Indian Journal of Dermatology
CASE REPORT
Year
: 2006  |  Volume : 51  |  Issue : 3  |  Page : 207--208

Aneurysmal benign fibrous histiocytoma of the skin


Amanjit Bal, RPS Punia, Harsh Mohan 
 Department of Pathology, Govt. of Medical College, Sarai Building, Sector-32-A, Chandigarh, India

Correspondence Address:
Amanjit Bal
Department of Pathology, Govt. Medical College, Sarai Building, Sector 32-A, Chandigarh - 160 030
India

Abstract

Aneurysmal benign fibrous histiocytoma is a rare variant of benign fibrous histiocytoma. Clinically it has varied appearances and mimic benign and malignant vascular tumors and malignant melanoma resulting in diagnostic difficulties. Histopathological examination is mandatory for diagnosis.



How to cite this article:
Bal A, Punia R, Mohan H. Aneurysmal benign fibrous histiocytoma of the skin.Indian J Dermatol 2006;51:207-208


How to cite this URL:
Bal A, Punia R, Mohan H. Aneurysmal benign fibrous histiocytoma of the skin. Indian J Dermatol [serial online] 2006 [cited 2020 May 25 ];51:207-208
Available from: http://www.e-ijd.org/text.asp?2006/51/3/207/27990


Full Text

 Introduction



Aneurysmal benign fibrous histiocytoma of the skin is a distinct but rare variant of benign fibrous histiocytoma with reported incidence of 1.7% of all benign fibrous histiocytomas.[1] The clinical and morphological features of this entity are poorly recognized, thus resulting in diagnostic confusion.

We present a case of 22 year male, who presented with rapidly increasing swelling on right thigh.

 Case Report



A 22 year male presented with nodular swelling on right thigh of 6 months' duration which measured 4x2.5 cm. There was rapid increase in size for last 2-3 months. Swelling was grey brown in colour with focal areas of ulceration and bleeding. Clinical possibilities of malignant melanoma or vascular tumour were considered and the lesion was excised.

Pathological findings

Grossly it was a skin covered pigmented nodular growth measuring 4.5 x 2 x 1.5 cm. Cut section was grey brown to tan in appearance [Figure 1].

Microscopic examination showed hyperplastic epidermis which was focally ulcerated. Dermis showed a tumour well demarcated from overlying epidermis. Tumour cells were spindle shaped arranged in short fascicles and vague storiform pattern. There was no cytological atypia or atypical mitosis. In addition, there were cleft like and large blood filled cystic spaces resembling cavernous vascular spaces but without any endothelial lining [Figure 2]. Surrounding stroma showed dense hemosiderin deposits. Perl's stain confirmed the nature of hemosiderin pigment. Tumor was extending into the deep reticular dermis with only focal extension into subcutaneous fat. Based on these findings a diagnosis of aneurysmal benign fibrous histiocytoma was made.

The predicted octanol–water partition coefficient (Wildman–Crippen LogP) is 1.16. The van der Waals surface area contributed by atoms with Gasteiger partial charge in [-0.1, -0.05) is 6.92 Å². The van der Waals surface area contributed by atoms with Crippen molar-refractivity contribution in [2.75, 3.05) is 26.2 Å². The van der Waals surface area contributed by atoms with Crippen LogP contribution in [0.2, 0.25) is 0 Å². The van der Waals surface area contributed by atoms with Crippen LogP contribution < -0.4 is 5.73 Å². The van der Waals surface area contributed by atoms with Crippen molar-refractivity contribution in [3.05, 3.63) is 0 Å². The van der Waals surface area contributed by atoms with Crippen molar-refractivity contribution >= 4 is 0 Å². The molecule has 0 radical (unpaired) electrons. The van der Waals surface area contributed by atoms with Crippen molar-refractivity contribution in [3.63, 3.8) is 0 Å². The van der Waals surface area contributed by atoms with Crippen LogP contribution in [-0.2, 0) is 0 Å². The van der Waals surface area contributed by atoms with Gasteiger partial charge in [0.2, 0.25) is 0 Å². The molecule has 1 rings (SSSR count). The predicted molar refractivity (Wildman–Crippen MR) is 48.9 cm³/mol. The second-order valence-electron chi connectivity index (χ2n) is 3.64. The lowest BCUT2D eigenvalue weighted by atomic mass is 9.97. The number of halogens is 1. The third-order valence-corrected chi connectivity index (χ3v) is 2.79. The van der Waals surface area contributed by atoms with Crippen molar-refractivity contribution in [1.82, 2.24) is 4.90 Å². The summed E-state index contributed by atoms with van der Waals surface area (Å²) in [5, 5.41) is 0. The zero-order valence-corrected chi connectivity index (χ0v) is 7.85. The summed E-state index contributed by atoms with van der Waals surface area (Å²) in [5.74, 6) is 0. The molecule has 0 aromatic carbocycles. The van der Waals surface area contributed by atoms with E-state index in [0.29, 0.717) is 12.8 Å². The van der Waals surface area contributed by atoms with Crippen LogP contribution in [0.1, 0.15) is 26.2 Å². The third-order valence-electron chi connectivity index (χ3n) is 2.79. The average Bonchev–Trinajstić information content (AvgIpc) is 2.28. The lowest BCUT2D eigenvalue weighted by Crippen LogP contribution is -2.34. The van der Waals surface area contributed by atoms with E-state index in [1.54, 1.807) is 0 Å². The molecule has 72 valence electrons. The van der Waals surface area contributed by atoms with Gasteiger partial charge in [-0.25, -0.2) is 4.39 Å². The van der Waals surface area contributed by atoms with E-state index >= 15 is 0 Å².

Discussion



Aneurysmal benign fibrous histiocytoma, first described by Santa Cruz and Kyriakos[2] in 1981 is a distinct histological variant of benign fibrous histiocytoma. Clinically it has varied appearances and mimic benign and malignant vascular tumors and malignant melanoma resulting in diagnostic difficulties.

Aneurysmal variant commonly presents as a solitary nodule on limbs in young to middle aged adults with slight female preponderance. Clinically, it differs from ordinary benign fibrous histiocytoma by larger than average size, rapid growth due to intra-lesional haemorrhage and pigmentation.[1],[3] However, surface ulceration seen in the present case has not been described previously. Because of these features, diagnosis of benign fibrous histiocytoma is usually missed and histopathological examination is mandatory for diagnosis. The main histopathological criteria for diagnosing this lesion is presence of blood filled spaces simulating artifactual clefts or cavernous vascular channels within an ordinary fibrous histiocytoma. Immunohistochemistry does not play any significant role in diagnosis. Tumour cells show diffuse positivity with vimentin only.[4]

Aneurysmal variant of fibrous histiocytoma has to be differentiated from angiomatoid malignant fibrous histiocytoma (angiomatoid MFH) and vascular tumors like nodular Kaposi's sarcoma and angiosarcoma.[5] Angiomatoid MFH occurs at younger age and is composed of monomorphic round cells with prominent lympho-histiocytic infiltrate. Nodular Kaposi's sarcoma shows CD34 positive cells lining slit like spaces containing red blood cells. Cutaneous angiosarcomas occur exclusively on face and scalp and have vascular spaces lined by atypical, mitotically active endothelial cells. Aneurysmal benign fibrous histiocytoma has a high local recurrence rate, possibly because of incomplete first excision of large lesion.

To conclude, it is important to recognize this variant of benign fibrous histiocytoma as it clinically mimics other benign and malignant tumors, thus requiring histopathological examination for diagnosis.

References

1Calonje E, Fletcher CD. Aneurysmal fibrous histiocytoma: Clinicopathological cases of a tumor frequently misdiagnosed as a vascular neoplasm. Histopathol 1995;26:323-31.
2Santa Cruz DJ, Kyriakos M. Aneurysmal (angiomatoid) fibrous histiocytoma of the skin. Cancer 1981;47:2053-61.
3McKenna DB, Kavanagh GM, McLaren KM, Tidman MJ. Aneurysmal fibrous histiocytoma: An unusual variant of cutaneous fibrous histiocytoma. J Eur Acad Dermtol Venerol 1999;12:238-40.
4Yang P, Hirose T, Hasegawa T, Seki K, Hizawa K. Aneurysmal fibrous histiocytoma of the skin: A histological, immunohistochemical and ultrastructural study. Am J Dermatopathol 1995;17:179-84.
5Albonico G, Pellegrino G, Maisano M, Africa G, Pedriali M, Nenci I. Aneurysmal fibrous histiocytoma: Case report and review of the literature. Pathologica 2001;93:136-8.